reviews

  • Left to right: John Currin, The Invalids, 1997, oil on canvas, 48 x 36". John Currin, Homemade Pasta, 1999, oil on canvas, 50 x 42”.

    Left to right: John Currin, The Invalids, 1997, oil on canvas, 48 x 36". John Currin, Homemade Pasta, 1999, oil on canvas, 50 x 42”.

    John Currin

    New Museum

    What is “normal” love? Mom and dad’s? Teen sweethearts? God? Your identification with certain characters from the soaps? From Art History 101? Is it the way you feel about your favorite underwear? This earlyish midcareer retrospective of paintings by John Currin provides ample material for the elaboration of these questions; authorities ranging from Saint Paul to Penthouse Letters provide some answers.

    The exhibition opens with the middle-aged-woman paintings that first earned Currin a particular notoriety in the early ’90s. No discussion of these works should omit Kim Levin’s admonishment

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  • Max Beckmann

    MoMA QNS - Museum of Modern Art

    “Curious that in every city I hear the lions roaring,” Max Beckmann noted in his diary in 1947, a few days after reaching New York from Amsterdam, where he had spent the war years in exile from his native Germany. Whatever the remark means, it reminds us that Beckmann loved the circus and identified with the big cats. In his 1940 painting In the Circus Wagon, two soulful tigers cower in a cage while a stern Beckmann, centered in the blaze of a lamp, reads the paper and hunkers over his own prey, an odalisque in pink resembling his wife. He dares the tigers to interrupt him, but he wouldn’t be

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  • Larry Clark

    Luhring Augustine | Chelsea

    When I walked into “punk Picasso,” Larry Clark’s first New York gallery exhibition in several years, I thought I had entered a Conceptual-art installation. Here were many juxtapositions of photos and texts, photos and photos, texts and texts, texts and heroin wrappers (the latter artfully arrayed à la Richard Tuttle), as well as related objects, e.g., Untitled (Severed head of ‘Vincent’ from Teenage Caveman), 2001. This surfeit of information—kind of like Hans Haacke’s, or Hanne Darboven’s, or Gerhard Richter’s, but not quite—transmitted an overriding impression that here was lots of important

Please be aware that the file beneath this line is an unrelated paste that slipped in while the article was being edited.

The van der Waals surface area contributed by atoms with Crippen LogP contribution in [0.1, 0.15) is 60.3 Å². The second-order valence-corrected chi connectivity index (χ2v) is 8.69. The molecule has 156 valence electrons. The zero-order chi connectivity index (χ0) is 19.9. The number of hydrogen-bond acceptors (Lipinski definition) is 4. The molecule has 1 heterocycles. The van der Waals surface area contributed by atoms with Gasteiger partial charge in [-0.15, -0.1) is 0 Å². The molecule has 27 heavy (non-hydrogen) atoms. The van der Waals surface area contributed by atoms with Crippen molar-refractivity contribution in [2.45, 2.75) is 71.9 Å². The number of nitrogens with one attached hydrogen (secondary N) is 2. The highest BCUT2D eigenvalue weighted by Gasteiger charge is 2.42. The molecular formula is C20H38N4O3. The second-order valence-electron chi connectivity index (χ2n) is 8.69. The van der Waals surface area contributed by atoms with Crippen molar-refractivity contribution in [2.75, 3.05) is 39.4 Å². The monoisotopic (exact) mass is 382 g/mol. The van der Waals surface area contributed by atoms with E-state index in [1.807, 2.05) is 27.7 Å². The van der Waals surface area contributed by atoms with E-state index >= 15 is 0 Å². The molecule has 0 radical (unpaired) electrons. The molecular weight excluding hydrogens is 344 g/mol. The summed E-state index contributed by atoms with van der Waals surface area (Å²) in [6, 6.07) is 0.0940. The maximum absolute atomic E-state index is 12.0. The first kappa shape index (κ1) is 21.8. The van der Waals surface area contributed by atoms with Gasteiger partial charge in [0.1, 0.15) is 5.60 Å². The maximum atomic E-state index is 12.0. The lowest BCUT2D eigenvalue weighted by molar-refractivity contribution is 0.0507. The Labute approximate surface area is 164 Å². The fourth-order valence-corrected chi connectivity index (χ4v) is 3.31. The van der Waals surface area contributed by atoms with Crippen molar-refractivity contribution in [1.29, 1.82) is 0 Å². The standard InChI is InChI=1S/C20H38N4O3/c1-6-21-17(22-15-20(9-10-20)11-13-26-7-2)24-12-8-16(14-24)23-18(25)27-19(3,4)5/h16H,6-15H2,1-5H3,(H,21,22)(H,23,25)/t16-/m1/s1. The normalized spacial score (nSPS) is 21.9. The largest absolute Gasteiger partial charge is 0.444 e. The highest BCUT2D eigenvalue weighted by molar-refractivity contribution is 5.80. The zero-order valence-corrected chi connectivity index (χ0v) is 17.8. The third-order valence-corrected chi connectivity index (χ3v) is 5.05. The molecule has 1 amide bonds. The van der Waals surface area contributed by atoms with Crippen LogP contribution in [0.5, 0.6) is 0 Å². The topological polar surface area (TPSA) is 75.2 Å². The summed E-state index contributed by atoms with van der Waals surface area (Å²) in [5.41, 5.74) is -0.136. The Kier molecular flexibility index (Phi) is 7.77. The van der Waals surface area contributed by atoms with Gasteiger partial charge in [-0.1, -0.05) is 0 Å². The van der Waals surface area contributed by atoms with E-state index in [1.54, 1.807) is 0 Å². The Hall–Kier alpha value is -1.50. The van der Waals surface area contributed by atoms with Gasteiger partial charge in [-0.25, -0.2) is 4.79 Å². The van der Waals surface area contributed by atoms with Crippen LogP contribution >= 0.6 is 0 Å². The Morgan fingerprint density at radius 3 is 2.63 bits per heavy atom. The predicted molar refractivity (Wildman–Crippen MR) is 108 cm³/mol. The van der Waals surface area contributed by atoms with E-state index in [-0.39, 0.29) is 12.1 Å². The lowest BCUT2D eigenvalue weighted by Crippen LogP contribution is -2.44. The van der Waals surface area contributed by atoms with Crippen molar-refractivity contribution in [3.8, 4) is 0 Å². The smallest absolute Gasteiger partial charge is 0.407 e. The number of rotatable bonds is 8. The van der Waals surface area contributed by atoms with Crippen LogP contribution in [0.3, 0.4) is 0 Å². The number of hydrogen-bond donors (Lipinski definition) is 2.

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  • Olafur Eliasson

    Tanya Bonakdar Gallery

    A viewer rushing to Olafur Eliasson’s latest exhibition expecting a quiet epiphany or a spontaneous unveiling of the mechanisms of perception—an “Aha!” moment, as the artist says—would have been disappointed, at least initially. Eliasson had turned the gallery’s main space into a cluttered workshop in which cobbled-together shelves and ad hoc vitrines lined the walls and spilled into the center—not a stark, subtle “intervention” by any means. Titled Modelroom, 2003, the work was true to its name, functioning primarily as an invitation into the artist’s preparatory processes, which, we learned,

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  • Lisa Yuskavage

    Marianne Boesky Gallery